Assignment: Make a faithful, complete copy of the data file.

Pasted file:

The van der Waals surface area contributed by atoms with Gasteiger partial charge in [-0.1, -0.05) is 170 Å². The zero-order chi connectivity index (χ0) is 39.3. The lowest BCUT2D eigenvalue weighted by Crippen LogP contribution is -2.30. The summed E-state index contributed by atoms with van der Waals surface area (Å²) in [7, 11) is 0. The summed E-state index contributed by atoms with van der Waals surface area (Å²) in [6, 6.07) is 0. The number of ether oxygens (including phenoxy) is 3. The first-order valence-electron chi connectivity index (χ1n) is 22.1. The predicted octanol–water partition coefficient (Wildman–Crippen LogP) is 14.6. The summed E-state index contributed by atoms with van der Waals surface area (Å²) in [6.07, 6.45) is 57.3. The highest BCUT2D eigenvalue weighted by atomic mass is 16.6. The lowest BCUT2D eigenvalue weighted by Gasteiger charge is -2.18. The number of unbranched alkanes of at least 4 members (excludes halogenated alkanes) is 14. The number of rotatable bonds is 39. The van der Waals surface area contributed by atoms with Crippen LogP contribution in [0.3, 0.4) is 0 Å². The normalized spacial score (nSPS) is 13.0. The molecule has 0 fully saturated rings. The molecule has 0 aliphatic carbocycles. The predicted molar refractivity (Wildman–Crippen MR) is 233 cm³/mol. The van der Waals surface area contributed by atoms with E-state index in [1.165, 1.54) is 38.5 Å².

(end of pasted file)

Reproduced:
The van der Waals surface area contributed by atoms with Gasteiger partial charge in [-0.1, -0.05) is 170 Å². The zero-order chi connectivity index (χ0) is 39.3. The lowest BCUT2D eigenvalue weighted by Crippen LogP contribution is -2.30. The summed E-state index contributed by atoms with van der Waals surface area (Å²) in [7, 11) is 0. The summed E-state index contributed by atoms with van der Waals surface area (Å²) in [6, 6.07) is 0. The number of ether oxygens (including phenoxy) is 3. The first-order valence-electron chi connectivity index (χ1n) is 22.1. The predicted octanol–water partition coefficient (Wildman–Crippen LogP) is 14.6. The summed E-state index contributed by atoms with van der Waals surface area (Å²) in [6.07, 6.45) is 57.3. The highest BCUT2D eigenvalue weighted by atomic mass is 16.6. The lowest BCUT2D eigenvalue weighted by Gasteiger charge is -2.18. The number of unbranched alkanes of at least 4 members (excludes halogenated alkanes) is 14. The number of rotatable bonds is 39. The van der Waals surface area contributed by atoms with Crippen LogP contribution in [0.3, 0.4) is 0 Å². The normalized spacial score (nSPS) is 13.0. The molecule has 0 fully saturated rings. The molecule has 0 aliphatic carbocycles. The predicted molar refractivity (Wildman–Crippen MR) is 233 cm³/mol. The van der Waals surface area contributed by atoms with E-state index in [1.165, 1.54) is 38.5 Å².